Date: 22nd October 2016 | Places visited: Nandi Hills Sunrise Point, Nandeeshwara Temple, Avalabetta and Lepakshi | No. of People: 2 Solo Bikers, Rajesh and Me
Over the Friday night’s dinner, Rajesh and I planned a day ride to Nandi Hills which is the most common place for a short ride for anyone residing in Bangalore. So we planned to sight the Nandi Hills Sunrise and visit few more places over that stretch.
We started from Esteem Mall, Hebbal at around 4.30am and we reached the Nandi Hills Police check-post by 5.30am. The best part of Nandi Hills over a weekend is you will find lot many bikers who visit this place only to catch the glimpse of the sunrise. We rode through the traffic, finding gaps and riding those gaps to reach the uphill. We parked our bikes and stood in the long ticket queue at the ticket counter.
As we trekked to the view point, we could find all the visitors seated with full excitement to watch the beautiful Nandi Hills Sunrise. We both, Rajesh and I found a place to sit comfortable on the rocks; where I spent my time with some pups.
It was a cloudy morning that day. However; we could still catch a glimpse of Nandi Hills sunrise amidst the thick dark clouds.
We also checked-in to the hill-top historical temple, where you have a stone pillar and a temple pond here at Nandi Hills.
As we had other destinations planned and we wanted to cover that day; we started our journey downhill and upon reaching, we stopped for breakfast at a restaurant there.
Our next destination was the historical Bhoga Nandeeshwara Temple. I don’t remember the count of my visits to Nandi Hills and I missed to explore this historical temple during all of my previous visits to Nandi Hills. So this time, explored it.
This temple is been identified as one of the oldest temple in Karnataka dating back to 9th Century and has some beautifully carved out pillars and also has large temple pond. A very calm and silent place to spend some time to peace your mind away from the city’s traffic and noise.
Few More Pics from Bhoga Nandeeshwara Temple through the slideshow below:
After exploring this marvelous and historical beauty, we rode through the villages of Chikkaballapur district and we reached Avalabetta, a place famous for the “Pointed Rock” and there are paved steps that take you to a temple. Keep walking further from here to reach the view point. Please do carry your own food and water bottles and please be very careful with the monkeys that hover around this place.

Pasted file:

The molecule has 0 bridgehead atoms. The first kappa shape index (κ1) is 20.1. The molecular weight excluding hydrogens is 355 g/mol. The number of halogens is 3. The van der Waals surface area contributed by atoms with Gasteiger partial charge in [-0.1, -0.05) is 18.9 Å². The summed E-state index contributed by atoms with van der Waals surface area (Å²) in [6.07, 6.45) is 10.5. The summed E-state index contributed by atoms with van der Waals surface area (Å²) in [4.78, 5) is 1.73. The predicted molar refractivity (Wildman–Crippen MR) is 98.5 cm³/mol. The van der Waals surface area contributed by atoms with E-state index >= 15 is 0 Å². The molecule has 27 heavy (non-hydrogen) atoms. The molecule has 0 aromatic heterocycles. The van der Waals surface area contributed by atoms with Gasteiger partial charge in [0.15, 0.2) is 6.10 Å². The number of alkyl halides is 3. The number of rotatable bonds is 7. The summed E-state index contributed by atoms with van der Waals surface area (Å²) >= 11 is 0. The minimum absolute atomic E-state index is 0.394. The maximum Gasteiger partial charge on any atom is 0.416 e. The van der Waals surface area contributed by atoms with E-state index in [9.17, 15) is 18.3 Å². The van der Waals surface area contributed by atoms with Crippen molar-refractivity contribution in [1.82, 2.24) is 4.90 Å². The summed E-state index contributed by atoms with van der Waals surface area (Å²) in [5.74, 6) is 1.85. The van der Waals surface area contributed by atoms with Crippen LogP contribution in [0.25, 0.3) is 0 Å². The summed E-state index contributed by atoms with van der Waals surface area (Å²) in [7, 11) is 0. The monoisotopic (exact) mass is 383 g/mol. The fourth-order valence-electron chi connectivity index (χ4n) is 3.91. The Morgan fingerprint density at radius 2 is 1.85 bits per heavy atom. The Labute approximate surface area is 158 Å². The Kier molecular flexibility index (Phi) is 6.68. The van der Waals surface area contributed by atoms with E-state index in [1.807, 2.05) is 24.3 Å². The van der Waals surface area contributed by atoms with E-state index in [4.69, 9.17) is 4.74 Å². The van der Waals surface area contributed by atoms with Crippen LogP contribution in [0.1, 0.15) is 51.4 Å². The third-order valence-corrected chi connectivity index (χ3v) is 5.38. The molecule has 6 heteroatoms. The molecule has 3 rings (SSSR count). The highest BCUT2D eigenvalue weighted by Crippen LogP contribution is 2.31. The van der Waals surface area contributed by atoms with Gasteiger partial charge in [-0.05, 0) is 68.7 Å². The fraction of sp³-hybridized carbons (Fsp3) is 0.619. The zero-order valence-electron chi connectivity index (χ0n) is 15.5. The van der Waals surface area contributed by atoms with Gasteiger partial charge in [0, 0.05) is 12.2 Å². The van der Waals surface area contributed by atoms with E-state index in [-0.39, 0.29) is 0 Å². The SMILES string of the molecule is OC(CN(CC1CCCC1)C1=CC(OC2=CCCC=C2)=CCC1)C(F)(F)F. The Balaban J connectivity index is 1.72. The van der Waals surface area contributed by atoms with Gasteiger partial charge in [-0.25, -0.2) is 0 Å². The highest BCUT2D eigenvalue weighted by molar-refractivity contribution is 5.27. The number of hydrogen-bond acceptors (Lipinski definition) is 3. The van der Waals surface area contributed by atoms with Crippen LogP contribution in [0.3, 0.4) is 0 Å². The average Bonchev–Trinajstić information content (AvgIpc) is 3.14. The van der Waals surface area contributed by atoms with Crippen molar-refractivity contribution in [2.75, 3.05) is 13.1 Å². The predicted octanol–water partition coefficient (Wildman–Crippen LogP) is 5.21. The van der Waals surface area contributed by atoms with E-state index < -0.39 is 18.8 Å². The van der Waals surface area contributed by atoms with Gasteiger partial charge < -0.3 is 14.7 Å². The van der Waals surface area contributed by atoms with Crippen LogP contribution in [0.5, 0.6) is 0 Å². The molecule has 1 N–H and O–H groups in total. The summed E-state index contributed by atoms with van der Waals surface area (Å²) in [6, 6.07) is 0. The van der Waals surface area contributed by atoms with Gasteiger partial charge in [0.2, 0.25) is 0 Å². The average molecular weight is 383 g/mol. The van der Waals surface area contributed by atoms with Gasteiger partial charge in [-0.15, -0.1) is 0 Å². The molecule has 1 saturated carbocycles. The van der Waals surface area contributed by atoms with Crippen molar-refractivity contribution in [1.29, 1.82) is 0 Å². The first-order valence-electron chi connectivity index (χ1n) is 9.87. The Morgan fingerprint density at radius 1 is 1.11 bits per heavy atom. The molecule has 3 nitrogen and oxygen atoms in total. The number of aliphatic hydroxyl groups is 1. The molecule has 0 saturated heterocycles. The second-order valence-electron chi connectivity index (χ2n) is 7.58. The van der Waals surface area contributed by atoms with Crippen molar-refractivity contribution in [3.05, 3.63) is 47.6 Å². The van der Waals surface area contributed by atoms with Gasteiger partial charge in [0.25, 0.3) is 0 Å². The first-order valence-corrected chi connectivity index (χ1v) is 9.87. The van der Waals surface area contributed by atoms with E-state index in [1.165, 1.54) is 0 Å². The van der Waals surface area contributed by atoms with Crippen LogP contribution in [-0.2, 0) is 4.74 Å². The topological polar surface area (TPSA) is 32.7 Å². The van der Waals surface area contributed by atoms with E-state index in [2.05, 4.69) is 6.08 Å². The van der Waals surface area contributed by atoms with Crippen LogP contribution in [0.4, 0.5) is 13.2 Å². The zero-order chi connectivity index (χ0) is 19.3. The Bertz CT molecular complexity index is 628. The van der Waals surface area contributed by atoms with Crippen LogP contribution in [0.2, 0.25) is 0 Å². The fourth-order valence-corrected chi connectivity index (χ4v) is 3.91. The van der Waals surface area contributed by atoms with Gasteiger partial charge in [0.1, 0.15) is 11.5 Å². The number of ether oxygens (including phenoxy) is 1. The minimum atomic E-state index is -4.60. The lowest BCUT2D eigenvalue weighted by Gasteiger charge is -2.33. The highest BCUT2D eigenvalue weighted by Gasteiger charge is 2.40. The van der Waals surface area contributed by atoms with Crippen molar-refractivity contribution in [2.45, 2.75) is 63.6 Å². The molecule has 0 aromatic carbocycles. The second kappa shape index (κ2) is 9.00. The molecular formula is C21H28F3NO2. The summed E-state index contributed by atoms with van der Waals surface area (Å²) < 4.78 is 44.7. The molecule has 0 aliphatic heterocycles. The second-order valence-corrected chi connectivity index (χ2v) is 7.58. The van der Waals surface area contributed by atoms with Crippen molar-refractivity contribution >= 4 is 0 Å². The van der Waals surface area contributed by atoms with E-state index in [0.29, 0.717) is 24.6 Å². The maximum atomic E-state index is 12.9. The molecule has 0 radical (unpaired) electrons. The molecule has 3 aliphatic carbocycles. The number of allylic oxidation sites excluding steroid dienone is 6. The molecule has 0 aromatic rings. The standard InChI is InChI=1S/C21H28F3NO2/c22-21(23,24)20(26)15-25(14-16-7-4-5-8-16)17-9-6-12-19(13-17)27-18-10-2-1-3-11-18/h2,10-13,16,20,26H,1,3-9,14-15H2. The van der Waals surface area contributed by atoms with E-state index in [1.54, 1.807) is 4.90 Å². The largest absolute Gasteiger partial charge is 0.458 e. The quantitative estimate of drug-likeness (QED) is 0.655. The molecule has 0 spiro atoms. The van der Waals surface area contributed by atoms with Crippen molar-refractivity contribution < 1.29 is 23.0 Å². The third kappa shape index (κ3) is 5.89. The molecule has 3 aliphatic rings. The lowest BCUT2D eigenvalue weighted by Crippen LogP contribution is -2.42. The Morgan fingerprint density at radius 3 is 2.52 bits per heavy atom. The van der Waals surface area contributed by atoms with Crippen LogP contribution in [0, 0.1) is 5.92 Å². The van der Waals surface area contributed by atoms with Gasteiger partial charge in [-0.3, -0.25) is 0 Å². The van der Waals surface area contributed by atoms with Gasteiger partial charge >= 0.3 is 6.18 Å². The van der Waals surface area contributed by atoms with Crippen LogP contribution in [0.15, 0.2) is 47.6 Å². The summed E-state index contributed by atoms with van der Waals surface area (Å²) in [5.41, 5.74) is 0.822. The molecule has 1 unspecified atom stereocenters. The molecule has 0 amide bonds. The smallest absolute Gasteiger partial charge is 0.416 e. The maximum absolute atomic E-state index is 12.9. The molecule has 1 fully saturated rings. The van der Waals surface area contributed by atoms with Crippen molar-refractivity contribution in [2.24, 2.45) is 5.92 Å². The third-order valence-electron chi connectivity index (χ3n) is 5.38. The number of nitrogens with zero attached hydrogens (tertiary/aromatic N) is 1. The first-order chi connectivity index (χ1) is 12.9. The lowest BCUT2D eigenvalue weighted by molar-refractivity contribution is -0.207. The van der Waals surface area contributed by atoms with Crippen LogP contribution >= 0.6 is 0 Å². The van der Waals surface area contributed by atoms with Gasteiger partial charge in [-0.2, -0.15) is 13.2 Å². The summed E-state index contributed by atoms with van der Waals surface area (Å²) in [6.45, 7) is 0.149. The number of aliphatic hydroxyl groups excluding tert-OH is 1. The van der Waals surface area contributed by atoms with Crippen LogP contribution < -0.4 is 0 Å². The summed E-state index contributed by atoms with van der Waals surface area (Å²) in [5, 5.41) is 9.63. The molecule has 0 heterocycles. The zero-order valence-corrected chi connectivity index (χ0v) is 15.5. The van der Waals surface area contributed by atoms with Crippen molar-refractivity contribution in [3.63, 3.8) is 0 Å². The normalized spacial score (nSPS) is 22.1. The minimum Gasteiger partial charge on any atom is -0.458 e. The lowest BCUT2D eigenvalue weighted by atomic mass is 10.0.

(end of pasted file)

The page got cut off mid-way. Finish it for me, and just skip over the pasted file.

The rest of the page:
There was a mad rush and people were waiting in a long queue to get their Picture on the Pointed Rock, and we didn’t want to join the long queue. I had visited Avalabetta sometime back in 2015 with riders from our Gixxer Club Bengaluru. Apparently, yet I don’t have my pic on this rock. Hopefully, next time I ride this side will get one selfie here.
Should you be riding to Avalabetta, don’t miss the trek to Gudibande Fort. Both Rajesh and I had trekked the Gudibande Fort before, so we skipped this and rode to Lepakshi, a temple in Anantpur District of Andhra Pradesh, dating its history back to 14th Century.
The “Hanging Pillar” inside the temple defies gravity. Yes, the pillar doesn’t have any support base to the ground. You can pass a paper or a piece of cloth beneath this grey pillar. This is a tribute to the engineering marvel from the historical architects.
Another attraction here is Shivaling which is sheltered by a Seven hooded Naga and it’s recognized amongst the biggest Naga Linga in India. You might have visited many Shiva Temples and always sight a Nandi in front of all the Shivalings, but here the Nandi Statue has another mysterious story which I will explain in the later paragraphs of this blog.
Few locals here believe this place dates back to the era of Ramayana, as Lepakshi means “Jatayu”, as this place was where the bird Jatayu fell. There is a “Dance Hall” which is surrounded with sculpted pillars.
We had some juice before we made a move to the Nandi Statue. This is the biggest amongst the 12 Monolith Nandi in India, carved out of a single Granite Stone with dimensions of 15ft in height and 27ft in length. The finely carved ornament around the neck of this Nandi adds to the glory of this architecture.
Now let me explain to the mystery behind this Nandi and the Shivaling. If you stand by the right side of this gigantic Nandi, you can clearly see the Nagalinga (which is inside the main temple) distancing approximately 700mtrs from here, but the same Nandi is not visible to be seen from inside the temple.
We started our return journey at around 4pm and stopped over for a late lunch at highway side hotel in Chikkaballapur and bidding good-bye to Rajesh at Hebbal flyover and reached back home juggling through the chaotic traffic of Bangalore City. Thank you buddy, for an amazing travel memory.
Stay safe and tuned until I blog my next travel story !!!
Pic Credits: Temple Tank Pic of Bhoga Nandeeshwara Temple from Wikipedia, Pointed Rock of Avalabetta from Google Images and rest all pics captured by Rajesh and Me.